The undisputed top tourist destination in Egypt is the Pyramids of Giza, which are close to the southwest suburbs of Cairo. Three different generations—Khufu, his second reigning son Khafre, and Menkaure—built the pyramids at Giza. The Great Pyramid of Khufu is the tallest pyramid in Egypt at 139 metres (455 feet), however the nearby Khafre’s Pyramid appears to be larger since it was constructed at a higher elevation.
Few places in Egypt are more stunning than Karnak, despite its terrible state. The work of several generations of Egyptian builders, it is the biggest ancient sacred structure ever constructed. The Temple of Karnak, which is roughly 2.5 kilometres north of Luxor, actually comprises of three main temples, smaller enclosed temples, and a number of peripheral temples. The Hypostyle Hall, a 5,000 m2 (50,000 sq ft) hall with 134 huge columns grouped in 16 rows, is one of Karnak’s most well-known buildings.
Upper Egypt is frequently visited by Nile cruises. Since ancient times, the Nile River has been Egypt’s lifeblood, and there is no better way to follow the Nile’s march through history than to do so. The Luxor-Aswan route, which is safe, beautiful, and finishes in two of Egypt’s most significant towns, is used by nearly all Egyptian cruise ships. It can be exciting to travel down the Nile in a felucca. Since ancient times, sailboats called feluccas have been used on the Nile. Although a Felucca is not quite as luxurious as a high-end cruise ship, there is nothing like sailing in a peaceful vessel that dates back thousands of years.
One of the most stunning sites in the world to go diving is the Red Sea, which sits off the coast of Egypt. The Red Sea is known for its crystal-clear vision and some of the world’s most diverse marine life. It is home to thousands of different water species thanks to the vast span of coral formation on the reefs. Red Sea beach resorts can be found on both sides of the water. On the east side, on the Sinai peninsula, are the well-known Sharm el-Sheik and Dahab, a neo-hippie alternative. Hurghada, a newly developed resort town, is located on the western shore of the Red Sea. It is a popular tourist destination.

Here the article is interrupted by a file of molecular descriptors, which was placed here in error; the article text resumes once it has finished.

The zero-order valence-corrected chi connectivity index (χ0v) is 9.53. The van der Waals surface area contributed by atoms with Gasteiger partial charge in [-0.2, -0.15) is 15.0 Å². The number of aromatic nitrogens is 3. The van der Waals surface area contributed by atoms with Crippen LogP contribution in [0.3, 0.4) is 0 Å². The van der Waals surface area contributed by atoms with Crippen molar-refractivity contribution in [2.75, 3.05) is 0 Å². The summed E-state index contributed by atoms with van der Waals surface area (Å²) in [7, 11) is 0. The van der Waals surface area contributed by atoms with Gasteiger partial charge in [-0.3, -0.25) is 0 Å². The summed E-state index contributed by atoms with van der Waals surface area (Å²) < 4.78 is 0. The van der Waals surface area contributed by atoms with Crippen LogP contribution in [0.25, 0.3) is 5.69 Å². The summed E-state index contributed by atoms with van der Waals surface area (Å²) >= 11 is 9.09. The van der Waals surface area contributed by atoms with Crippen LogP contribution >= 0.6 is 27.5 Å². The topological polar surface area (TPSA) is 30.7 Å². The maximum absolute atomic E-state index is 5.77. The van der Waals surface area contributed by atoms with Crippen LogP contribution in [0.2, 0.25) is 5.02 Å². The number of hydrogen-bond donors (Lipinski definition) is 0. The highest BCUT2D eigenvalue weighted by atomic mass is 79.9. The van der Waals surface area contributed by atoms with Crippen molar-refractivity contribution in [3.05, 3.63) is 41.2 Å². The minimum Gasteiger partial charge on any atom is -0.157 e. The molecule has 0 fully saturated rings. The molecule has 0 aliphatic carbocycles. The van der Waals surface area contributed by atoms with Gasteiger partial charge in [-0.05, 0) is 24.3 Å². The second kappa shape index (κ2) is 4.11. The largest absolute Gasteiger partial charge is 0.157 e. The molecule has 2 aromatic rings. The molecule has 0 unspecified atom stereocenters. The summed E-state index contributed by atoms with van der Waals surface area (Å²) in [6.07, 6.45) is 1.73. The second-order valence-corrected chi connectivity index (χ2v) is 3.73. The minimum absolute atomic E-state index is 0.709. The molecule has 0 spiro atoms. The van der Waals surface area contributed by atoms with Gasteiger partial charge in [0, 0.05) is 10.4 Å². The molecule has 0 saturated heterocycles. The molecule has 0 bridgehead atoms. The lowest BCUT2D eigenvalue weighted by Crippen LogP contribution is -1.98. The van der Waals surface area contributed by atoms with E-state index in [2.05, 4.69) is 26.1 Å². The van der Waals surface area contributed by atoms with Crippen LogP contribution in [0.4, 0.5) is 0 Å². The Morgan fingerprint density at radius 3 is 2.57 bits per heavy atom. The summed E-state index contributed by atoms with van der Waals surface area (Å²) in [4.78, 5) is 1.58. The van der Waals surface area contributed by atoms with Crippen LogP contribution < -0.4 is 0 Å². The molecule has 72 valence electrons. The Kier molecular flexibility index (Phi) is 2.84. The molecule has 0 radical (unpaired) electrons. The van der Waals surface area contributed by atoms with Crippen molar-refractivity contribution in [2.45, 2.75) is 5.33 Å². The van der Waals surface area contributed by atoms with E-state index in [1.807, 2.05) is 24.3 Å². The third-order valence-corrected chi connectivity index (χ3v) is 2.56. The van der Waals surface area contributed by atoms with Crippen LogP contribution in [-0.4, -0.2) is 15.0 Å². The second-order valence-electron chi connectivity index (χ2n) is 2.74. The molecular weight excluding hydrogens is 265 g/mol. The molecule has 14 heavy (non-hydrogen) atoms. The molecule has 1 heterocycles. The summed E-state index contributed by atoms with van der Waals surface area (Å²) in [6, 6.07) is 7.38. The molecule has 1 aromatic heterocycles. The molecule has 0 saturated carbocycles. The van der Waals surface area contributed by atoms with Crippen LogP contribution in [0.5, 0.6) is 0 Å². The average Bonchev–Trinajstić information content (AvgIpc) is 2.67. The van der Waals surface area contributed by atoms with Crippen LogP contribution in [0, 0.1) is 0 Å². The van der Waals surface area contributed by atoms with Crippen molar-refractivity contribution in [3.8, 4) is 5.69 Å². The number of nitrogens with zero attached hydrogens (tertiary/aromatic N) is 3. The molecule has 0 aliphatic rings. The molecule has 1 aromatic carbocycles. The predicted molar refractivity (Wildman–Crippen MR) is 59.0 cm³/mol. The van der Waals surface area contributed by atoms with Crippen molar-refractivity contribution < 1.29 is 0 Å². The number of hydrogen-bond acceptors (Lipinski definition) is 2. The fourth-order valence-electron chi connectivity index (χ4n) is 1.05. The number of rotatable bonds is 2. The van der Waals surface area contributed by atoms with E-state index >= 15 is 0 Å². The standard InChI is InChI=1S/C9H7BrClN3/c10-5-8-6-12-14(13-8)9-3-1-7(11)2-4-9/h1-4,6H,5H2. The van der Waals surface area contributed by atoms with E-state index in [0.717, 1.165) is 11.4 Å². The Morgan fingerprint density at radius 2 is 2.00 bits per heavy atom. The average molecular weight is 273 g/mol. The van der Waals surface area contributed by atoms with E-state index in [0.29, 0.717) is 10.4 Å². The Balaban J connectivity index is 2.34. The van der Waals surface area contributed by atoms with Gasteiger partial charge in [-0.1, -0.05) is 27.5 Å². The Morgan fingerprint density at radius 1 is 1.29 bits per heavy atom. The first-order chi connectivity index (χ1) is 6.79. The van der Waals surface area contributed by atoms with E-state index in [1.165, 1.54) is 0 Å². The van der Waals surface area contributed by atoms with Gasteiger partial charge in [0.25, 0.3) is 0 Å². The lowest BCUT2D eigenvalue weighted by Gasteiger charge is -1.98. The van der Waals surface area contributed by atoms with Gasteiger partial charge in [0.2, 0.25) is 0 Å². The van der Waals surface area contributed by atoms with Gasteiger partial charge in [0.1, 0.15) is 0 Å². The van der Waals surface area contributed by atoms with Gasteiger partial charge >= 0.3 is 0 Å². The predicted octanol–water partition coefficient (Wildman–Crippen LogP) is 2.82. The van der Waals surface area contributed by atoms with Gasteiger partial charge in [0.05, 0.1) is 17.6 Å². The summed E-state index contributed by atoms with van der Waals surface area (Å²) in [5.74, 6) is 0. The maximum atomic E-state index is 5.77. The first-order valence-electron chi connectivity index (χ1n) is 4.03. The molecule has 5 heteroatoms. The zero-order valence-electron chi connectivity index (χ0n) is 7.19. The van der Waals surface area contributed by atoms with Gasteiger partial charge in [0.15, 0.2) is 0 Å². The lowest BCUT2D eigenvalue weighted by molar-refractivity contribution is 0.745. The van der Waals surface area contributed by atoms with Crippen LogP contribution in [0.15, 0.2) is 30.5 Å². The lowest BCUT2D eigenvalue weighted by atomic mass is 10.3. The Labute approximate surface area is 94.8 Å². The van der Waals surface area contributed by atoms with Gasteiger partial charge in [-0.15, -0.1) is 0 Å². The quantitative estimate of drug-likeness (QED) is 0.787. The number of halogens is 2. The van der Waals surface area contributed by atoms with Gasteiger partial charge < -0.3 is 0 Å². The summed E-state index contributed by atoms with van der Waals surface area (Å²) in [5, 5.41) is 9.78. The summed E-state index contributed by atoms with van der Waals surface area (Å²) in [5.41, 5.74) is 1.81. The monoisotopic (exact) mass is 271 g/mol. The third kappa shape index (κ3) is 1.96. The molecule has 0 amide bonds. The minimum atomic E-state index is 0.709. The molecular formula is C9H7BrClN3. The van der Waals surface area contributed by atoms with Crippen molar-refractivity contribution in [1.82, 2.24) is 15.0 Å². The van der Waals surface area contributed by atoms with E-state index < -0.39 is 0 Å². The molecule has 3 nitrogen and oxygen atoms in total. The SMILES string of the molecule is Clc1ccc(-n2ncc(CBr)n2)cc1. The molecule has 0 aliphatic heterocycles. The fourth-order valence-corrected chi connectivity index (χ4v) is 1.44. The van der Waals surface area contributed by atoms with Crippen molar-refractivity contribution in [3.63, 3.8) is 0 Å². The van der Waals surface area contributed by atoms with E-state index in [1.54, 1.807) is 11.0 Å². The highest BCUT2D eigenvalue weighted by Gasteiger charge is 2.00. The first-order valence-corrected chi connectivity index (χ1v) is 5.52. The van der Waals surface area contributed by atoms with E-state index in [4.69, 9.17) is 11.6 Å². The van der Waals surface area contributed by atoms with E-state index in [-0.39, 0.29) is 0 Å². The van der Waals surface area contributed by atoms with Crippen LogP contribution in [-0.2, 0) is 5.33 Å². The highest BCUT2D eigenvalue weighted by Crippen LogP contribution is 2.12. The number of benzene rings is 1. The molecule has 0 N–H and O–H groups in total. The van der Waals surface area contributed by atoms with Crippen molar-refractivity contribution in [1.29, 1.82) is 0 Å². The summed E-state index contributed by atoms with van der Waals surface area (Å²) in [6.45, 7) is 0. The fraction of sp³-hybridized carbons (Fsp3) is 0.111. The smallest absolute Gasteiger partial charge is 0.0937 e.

For approximately 500 years, from the 16th to the 11th century BC, tombs were built in the Valley of the Rulers, close to Luxor, for the New Kingdom’s kings and privileged nobility. There are 63 tombs and chambers in the valley, ranging in size from a modest pit to a substantial tomb with more than 120 chambers. The representations from Egyptian mythology that decorate the royal tombs provide insight into the beliefs and burial customs of the time. Except for the well-known tomb of Tutankhamen, all the tombs appear to have been broken into and robbed during the ancient times.
Located on the western shore of Lake Nasser in southern Egypt, Abu Simbel is a historic site consisting of two rock-cut temples. These temples were carved out of the mountainside during the 13th century BC by Pharaoh Ramesses The Great to commemorate himself and his queen Nefertari. Due to the construction of the Aswan High Dam, the complex was in danger of being submerged in Lake Nasser and was therefore relocated. Today, Abu Simbel is a popular tourist destination and one of the biggest in Egypt.